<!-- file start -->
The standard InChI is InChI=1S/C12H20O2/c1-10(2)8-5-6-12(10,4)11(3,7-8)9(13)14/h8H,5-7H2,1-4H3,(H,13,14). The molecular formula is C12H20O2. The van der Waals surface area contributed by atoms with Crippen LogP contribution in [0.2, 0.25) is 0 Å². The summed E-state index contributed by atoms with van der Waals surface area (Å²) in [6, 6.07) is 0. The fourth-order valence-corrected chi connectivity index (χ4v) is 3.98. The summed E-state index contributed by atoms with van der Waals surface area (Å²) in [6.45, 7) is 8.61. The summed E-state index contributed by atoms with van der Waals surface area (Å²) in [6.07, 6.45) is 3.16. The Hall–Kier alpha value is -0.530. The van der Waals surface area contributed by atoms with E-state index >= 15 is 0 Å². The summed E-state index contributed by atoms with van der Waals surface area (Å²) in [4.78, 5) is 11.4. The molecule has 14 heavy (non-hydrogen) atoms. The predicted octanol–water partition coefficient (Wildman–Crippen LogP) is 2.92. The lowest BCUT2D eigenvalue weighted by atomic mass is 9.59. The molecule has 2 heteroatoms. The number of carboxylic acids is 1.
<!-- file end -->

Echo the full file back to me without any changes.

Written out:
The standard InChI is InChI=1S/C12H20O2/c1-10(2)8-5-6-12(10,4)11(3,7-8)9(13)14/h8H,5-7H2,1-4H3,(H,13,14). The molecular formula is C12H20O2. The van der Waals surface area contributed by atoms with Crippen LogP contribution in [0.2, 0.25) is 0 Å². The summed E-state index contributed by atoms with van der Waals surface area (Å²) in [6, 6.07) is 0. The fourth-order valence-corrected chi connectivity index (χ4v) is 3.98. The summed E-state index contributed by atoms with van der Waals surface area (Å²) in [6.45, 7) is 8.61. The summed E-state index contributed by atoms with van der Waals surface area (Å²) in [6.07, 6.45) is 3.16. The Hall–Kier alpha value is -0.530. The van der Waals surface area contributed by atoms with E-state index >= 15 is 0 Å². The summed E-state index contributed by atoms with van der Waals surface area (Å²) in [4.78, 5) is 11.4. The molecule has 14 heavy (non-hydrogen) atoms. The predicted octanol–water partition coefficient (Wildman–Crippen LogP) is 2.92. The lowest BCUT2D eigenvalue weighted by atomic mass is 9.59. The molecule has 2 heteroatoms. The number of carboxylic acids is 1.